Nothing to cheer about in this battle of the underdogs
IT takes serious chops to cut it in the mean, teen mainstream.
Despite committed performances from a freshfaced young cast, this South Australian outsider is playing way outside its league.
Written, directed and produced by Clay Glen, Going for Gold tells a familiar underdog sports story.
US import Kelli Berglund, best known for her role as a bionic teenager in the Disney series Lab Rats, stars as Emma, a peripatetic army brat who greets the unwelcome news of her father’s impending relocation to Adelaide with practiced resignation.
Despondent at the thought of being the new girl yet again, Emma is surprised to find that Aussie students are an extraordinarily friendly bunch — with one or two snarly, selfabsorbed exceptions.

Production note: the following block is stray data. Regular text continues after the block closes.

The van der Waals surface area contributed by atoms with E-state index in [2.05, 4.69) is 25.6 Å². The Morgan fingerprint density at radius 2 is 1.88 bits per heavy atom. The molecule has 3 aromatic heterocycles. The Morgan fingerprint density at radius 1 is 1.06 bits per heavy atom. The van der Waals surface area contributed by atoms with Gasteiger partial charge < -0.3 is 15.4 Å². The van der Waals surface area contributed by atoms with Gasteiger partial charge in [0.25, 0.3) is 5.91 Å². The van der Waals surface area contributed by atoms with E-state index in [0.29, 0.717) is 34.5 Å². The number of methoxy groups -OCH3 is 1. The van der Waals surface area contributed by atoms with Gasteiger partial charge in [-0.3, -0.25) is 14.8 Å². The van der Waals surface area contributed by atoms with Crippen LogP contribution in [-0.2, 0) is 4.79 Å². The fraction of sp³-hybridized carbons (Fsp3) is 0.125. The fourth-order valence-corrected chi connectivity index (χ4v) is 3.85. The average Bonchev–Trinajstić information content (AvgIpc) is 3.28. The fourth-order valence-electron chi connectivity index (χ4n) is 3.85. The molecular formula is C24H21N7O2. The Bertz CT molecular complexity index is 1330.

She hasn’t even unpacked her boxes before her irrepressible neighbour Hannah (Emily Morris) arrives on the doorstep to invite her to join the local gymnastic team. When that competition is sabotaged by the aforementioned exceptions, Emma comes up with a radical plan to beat them at their own game. The champion cheerleader will teach her South Australian counterparts everything she knows ahead of an upcoming state championship.
Confident she can lead them all the way to the top, Emma and her new bestie recruit an eclectic team that includes a contortionist, a bellydancer and a couple of handsome sportsmen who double as romantic interests.
The screenplay excuses the performers’ lack of expertise by explaining that cheerleading is a relatively new sport in Australia. And so it is.
But moviegoers have seen plenty of polished examples.
Films such as Bring It On have set a high benchmark.
Going Tor Gold’s choreography, by comparison, feels strictly amateur.
The screenplay is also clunky.
The film might well appeal to young, wannabe gymnasts and cheerleaders, but its audience is extremely limited.
The competition heats up in Going For Gold.